katronfon Sat 22-Apr-17 11:31:32

I agree with PP, go to open days, ask lots of questions, see how the two schools feel and go with your gut. I'd expect both to look after him academically so would be feeling around the edges a bit for pastoral care.

Stillwishihadabs Sat 22-Apr-17 11:36:24

Every school is different so very difficult for outsiders to say. Ds is at a SS and I think 1 boy in his year a bit like your ds struggles, but your local SS may be more nuturing. Clever kids can be cruel.

katronfon Sat 22-Apr-17 11:57:33

Clever kids can be cruel.

Um...I'm not entirely sure about this statement. Are you suggesting that clever kids are generally crueller than less able kids?

Stillwishihadabs Sat 22-Apr-17 12:12:30

Umm well maybe not in their intentions, but they do find ingenius ways of tormenting their victims be that teachers or other dcs. An example was inventing an online girlfriend for a less popular lad- who fell for it. I felt that was using their talents in a cruel way (and I believe they escaped detection).

katronfon Sat 22-Apr-17 12:23:26

Hmmm IME clever kids can be horrid and so can much less able ones. They may even (and this is definitely a generalisation) frequently be horrid in different ways, but I think I'd dispute any suggestion that clever kids are nastier or better at being nasty than less clever kids.

I've met some bloody horrible clever kids, less able kids, kids who are white, kids who are black, educated kids, less well educated kids, straight kids, gay kids, rich kids, poor kids etc...and some bloody lovely clever kids, less able kids, kids who are white, kids who are black, educated kids, less well educated kids, straight kids, gay kids, rich kids, poor kids etc.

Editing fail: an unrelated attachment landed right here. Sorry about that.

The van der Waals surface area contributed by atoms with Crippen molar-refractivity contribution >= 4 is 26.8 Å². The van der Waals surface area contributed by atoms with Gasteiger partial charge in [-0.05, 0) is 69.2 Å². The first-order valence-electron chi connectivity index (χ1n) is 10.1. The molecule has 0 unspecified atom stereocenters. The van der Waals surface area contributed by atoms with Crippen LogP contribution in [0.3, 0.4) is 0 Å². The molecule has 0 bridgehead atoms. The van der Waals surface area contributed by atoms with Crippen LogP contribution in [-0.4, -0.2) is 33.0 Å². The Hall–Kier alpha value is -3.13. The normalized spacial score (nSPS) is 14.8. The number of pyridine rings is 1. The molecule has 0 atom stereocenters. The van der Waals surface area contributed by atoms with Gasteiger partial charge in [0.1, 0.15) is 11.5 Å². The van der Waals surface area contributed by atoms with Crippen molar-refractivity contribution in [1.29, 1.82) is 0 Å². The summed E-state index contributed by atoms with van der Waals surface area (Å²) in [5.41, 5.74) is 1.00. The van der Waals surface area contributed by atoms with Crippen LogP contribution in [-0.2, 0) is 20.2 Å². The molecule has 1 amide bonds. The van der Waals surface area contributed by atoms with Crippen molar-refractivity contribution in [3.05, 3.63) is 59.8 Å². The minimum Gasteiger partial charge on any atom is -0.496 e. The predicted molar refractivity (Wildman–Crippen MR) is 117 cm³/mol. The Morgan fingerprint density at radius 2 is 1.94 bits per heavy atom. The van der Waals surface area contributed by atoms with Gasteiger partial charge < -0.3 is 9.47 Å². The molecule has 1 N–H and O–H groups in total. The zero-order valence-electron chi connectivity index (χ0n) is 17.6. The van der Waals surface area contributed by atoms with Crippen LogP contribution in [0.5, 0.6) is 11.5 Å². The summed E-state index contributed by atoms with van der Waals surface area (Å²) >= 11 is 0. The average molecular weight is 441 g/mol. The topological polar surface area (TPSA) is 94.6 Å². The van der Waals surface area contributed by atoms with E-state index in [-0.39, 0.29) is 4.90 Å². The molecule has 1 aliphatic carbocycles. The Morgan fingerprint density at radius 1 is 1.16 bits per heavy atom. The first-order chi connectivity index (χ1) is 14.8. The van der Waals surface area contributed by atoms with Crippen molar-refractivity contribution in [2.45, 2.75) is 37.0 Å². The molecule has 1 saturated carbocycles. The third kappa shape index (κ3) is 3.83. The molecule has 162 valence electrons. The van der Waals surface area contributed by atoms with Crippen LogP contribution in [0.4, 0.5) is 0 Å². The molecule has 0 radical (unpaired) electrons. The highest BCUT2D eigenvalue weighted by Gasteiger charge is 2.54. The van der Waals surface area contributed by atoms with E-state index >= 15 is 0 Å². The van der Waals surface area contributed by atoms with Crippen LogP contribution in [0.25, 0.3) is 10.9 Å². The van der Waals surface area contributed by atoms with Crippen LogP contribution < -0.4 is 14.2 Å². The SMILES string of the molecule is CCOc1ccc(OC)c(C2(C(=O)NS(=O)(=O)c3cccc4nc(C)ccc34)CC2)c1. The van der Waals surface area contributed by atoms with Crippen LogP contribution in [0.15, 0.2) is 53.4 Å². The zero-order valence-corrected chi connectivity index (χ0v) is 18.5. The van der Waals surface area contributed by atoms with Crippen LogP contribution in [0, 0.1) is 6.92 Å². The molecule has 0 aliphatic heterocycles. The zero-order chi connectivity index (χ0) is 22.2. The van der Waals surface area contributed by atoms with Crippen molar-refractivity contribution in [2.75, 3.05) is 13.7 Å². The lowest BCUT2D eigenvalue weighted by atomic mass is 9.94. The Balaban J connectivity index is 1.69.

I think I'd find it quite challenging to decide that any one section of young society is crueller than another. But I guess it would make sense that the cleverer you are, potentially the better you are at thinking things through and ensuring you don't get caught, but I don't think that necessarily makes you crueller.

teabag20048 Sat 22-Apr-17 12:25:40

Definitely go with what you feel after looking around, go on a normal school day, you will get a feel for how it runs. We knew as soon as we went to one school that it was the right school for our son as we could see him there.

CookieDoughKid Sat 22-Apr-17 21:53:33

Be prepared with options if your dc fails to get into grammar. It does happen. My lodger failed her 11+ exam, 13 years ago. She ended up at Oxford Uni and got straight As and A* across board. She was a late developer. Now she went to an OK school for Secondary Upper and then a grammar sixth form. Both schools were very supportive but failing the 11+ does happen. So worth being prepared for that.